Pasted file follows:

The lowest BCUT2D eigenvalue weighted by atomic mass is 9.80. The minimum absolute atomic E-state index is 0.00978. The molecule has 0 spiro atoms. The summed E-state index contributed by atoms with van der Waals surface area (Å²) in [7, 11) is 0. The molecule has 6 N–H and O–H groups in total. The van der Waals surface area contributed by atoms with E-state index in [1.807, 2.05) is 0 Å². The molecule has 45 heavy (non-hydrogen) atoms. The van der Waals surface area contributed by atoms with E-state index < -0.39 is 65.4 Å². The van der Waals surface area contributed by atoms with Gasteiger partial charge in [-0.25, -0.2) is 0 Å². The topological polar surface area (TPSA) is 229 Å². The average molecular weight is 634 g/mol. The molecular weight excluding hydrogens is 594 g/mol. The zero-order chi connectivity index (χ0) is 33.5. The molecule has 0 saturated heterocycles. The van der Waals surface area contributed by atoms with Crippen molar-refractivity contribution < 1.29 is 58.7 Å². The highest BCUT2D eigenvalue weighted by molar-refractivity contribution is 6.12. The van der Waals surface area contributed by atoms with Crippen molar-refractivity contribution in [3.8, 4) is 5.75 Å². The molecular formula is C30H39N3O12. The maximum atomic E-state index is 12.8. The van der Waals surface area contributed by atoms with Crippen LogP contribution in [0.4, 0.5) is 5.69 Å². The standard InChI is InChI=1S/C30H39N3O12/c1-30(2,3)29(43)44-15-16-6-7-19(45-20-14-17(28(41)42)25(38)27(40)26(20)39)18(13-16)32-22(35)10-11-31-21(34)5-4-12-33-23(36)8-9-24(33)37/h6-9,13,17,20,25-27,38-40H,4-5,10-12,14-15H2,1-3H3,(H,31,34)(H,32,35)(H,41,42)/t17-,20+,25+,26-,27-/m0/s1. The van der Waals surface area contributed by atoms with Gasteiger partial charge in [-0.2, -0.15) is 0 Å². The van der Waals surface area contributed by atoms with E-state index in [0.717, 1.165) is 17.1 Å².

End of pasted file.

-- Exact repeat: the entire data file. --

The lowest BCUT2D eigenvalue weighted by atomic mass is 9.80. The minimum absolute atomic E-state index is 0.00978. The molecule has 0 spiro atoms. The summed E-state index contributed by atoms with van der Waals surface area (Å²) in [7, 11) is 0. The molecule has 6 N–H and O–H groups in total. The van der Waals surface area contributed by atoms with E-state index in [1.807, 2.05) is 0 Å². The molecule has 45 heavy (non-hydrogen) atoms. The van der Waals surface area contributed by atoms with E-state index < -0.39 is 65.4 Å². The van der Waals surface area contributed by atoms with Gasteiger partial charge in [-0.25, -0.2) is 0 Å². The topological polar surface area (TPSA) is 229 Å². The average molecular weight is 634 g/mol. The molecular weight excluding hydrogens is 594 g/mol. The zero-order chi connectivity index (χ0) is 33.5. The molecule has 0 saturated heterocycles. The van der Waals surface area contributed by atoms with Crippen molar-refractivity contribution < 1.29 is 58.7 Å². The highest BCUT2D eigenvalue weighted by molar-refractivity contribution is 6.12. The van der Waals surface area contributed by atoms with Crippen molar-refractivity contribution in [3.8, 4) is 5.75 Å². The molecular formula is C30H39N3O12. The maximum atomic E-state index is 12.8. The van der Waals surface area contributed by atoms with Crippen LogP contribution in [0.4, 0.5) is 5.69 Å². The standard InChI is InChI=1S/C30H39N3O12/c1-30(2,3)29(43)44-15-16-6-7-19(45-20-14-17(28(41)42)25(38)27(40)26(20)39)18(13-16)32-22(35)10-11-31-21(34)5-4-12-33-23(36)8-9-24(33)37/h6-9,13,17,20,25-27,38-40H,4-5,10-12,14-15H2,1-3H3,(H,31,34)(H,32,35)(H,41,42)/t17-,20+,25+,26-,27-/m0/s1. The van der Waals surface area contributed by atoms with Gasteiger partial charge in [-0.2, -0.15) is 0 Å². The van der Waals surface area contributed by atoms with E-state index in [0.717, 1.165) is 17.1 Å².